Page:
CQRS, DDD, EventSourcing course

by Greg Young

15 Jul 2019

Disclaimer: This review is written a bit more than 2 years after watching the course. It is based on the notes I made while watching it.

General impression

I got the videos of the course from a colleague. I’m not even entirely sure what is the official name of the course. In the introduction Greg Young says it is based on his 3-day workshop on CQRS, DDD and EventSourcing. The content of the videos was a little scattered even though I watched them based on their numbering. Some videos only showed Greg talking next to a whiteboard and some were probably filmed at the said workshops.

Despite of the chaotic nature of the contents, I liked the course a lot. It was very practical and hands on. Instead of going into an abstract theory of things, Greg gave practical advice and pointed out common issues. Plus a lot of what he was talking about was very similar to the architecture I was working with at the time, so it was very nice to have those practical examples in my mind while listening. It helped me to understand why the architecture was modeled the way it was.

Having said that, this was not a course for someone looking to get introduced to DDD or finding out how to build a correct domain model. It was focusing more on the infrastructural elements of DDD + CQRS + Event-Sourced architecture and common pitfalls.

Contents of the course

Ideas I liked the most

Ideas I found the most interesting/ useful based on my experience or just want to have here for quick reference.

When to DDD?

Let’s say we are estimating in shirt sizes S(mall), M(edium), L(arge) the business value and technical complexity of a service, then:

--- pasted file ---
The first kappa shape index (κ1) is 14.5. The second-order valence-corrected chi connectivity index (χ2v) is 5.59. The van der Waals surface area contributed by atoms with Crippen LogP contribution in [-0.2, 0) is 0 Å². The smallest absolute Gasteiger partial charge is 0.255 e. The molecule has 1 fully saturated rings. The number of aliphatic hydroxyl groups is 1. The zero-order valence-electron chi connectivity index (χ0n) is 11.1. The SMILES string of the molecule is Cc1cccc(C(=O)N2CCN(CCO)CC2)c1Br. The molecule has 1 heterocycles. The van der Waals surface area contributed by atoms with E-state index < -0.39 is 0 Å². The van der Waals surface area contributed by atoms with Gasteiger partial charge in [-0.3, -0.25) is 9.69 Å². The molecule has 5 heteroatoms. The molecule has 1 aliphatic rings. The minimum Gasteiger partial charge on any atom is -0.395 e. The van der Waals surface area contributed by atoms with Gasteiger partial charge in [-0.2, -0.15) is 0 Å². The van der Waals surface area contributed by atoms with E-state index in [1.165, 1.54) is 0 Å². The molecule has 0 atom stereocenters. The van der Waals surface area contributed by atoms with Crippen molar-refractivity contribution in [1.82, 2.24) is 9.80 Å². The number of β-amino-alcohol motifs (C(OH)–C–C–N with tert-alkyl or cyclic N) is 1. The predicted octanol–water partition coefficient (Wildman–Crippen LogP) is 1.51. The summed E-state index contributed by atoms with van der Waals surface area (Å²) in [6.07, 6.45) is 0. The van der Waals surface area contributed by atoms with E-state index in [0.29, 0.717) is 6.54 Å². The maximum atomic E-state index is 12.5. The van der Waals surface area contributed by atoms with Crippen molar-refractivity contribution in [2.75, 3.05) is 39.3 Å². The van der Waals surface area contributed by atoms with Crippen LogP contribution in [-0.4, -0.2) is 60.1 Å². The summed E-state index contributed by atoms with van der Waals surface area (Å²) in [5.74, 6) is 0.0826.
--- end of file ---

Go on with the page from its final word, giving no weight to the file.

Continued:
Business Value Technical Complexity Tips on building it
S L Buy it
L L Apply DDD here
S S Train junior devs here

What are application services/ command handlers?

The terms application services and command handlers can be used as synonyms as both of their jobs are:

EventSourcing: storing structured model vs event source (event-log)

We are thought to focus on the structure of state. But state tends to change over time. Plus systems can reach the same state in different ways. All this information is lost if we only store the final structure of state.

Event sourcing, on the other hand, says all state is transient and you only store facts. Any state that we have we derive by replaying these facts. We can derive infinite number of structural models this way.

EventSourcing and Aggregates

There is no connection between Aggregates and event sourcing. We can store Aggregates in non-event sourced way. We can publish events directly from command handlers.

But in case we want to combine these two approaches, there are 2 important rules to remember:

If we do not follow these rules event replays can break or we can end up not having the full state after replay, as part of it is set in public methods.

Here is a code snippet to illustrate the different method types more:

    public class SomeAggregate : BaseAggregateRoot

        public void SomeMethod(SomeCommand command)
            // validations
            // calculations
            var methodAppliedEvent = new SomeMethodAppliedEvent();


        private void When(SomeMethodAppliedEvent event)
            //mutates state

And what state should be stored on the Aggregate in the event method? Only the state you need for validations or calculations in your public methods. All the other state can just be stored in the events.

Event versioning

Process managers | workflows | orchestrations | sagas

All of the above words are meant to describe code that manages life-cycles. That could often involve integration of multiple Bounded Contexts. There shouldn’t be a lot of business logic in process managers, just process logic that could be expressed by sending and receiving messages.

Deferred message alarm clocks

Process managers often need to deal with time (e.g. if I don’t hear from billing in 5 minutes, I need to escalate). But it is easier to deal with (and test) messages than clocks. So alarm clocks can be implemented via deferred message service. That is a service that will return a message you sent to it after specified interval of time.

Implementing alarm clock via deferred messages has an additional benefit of being able to store state in the message and minimize the state stored on the process manager itself.

Some tips:

Practical slogans

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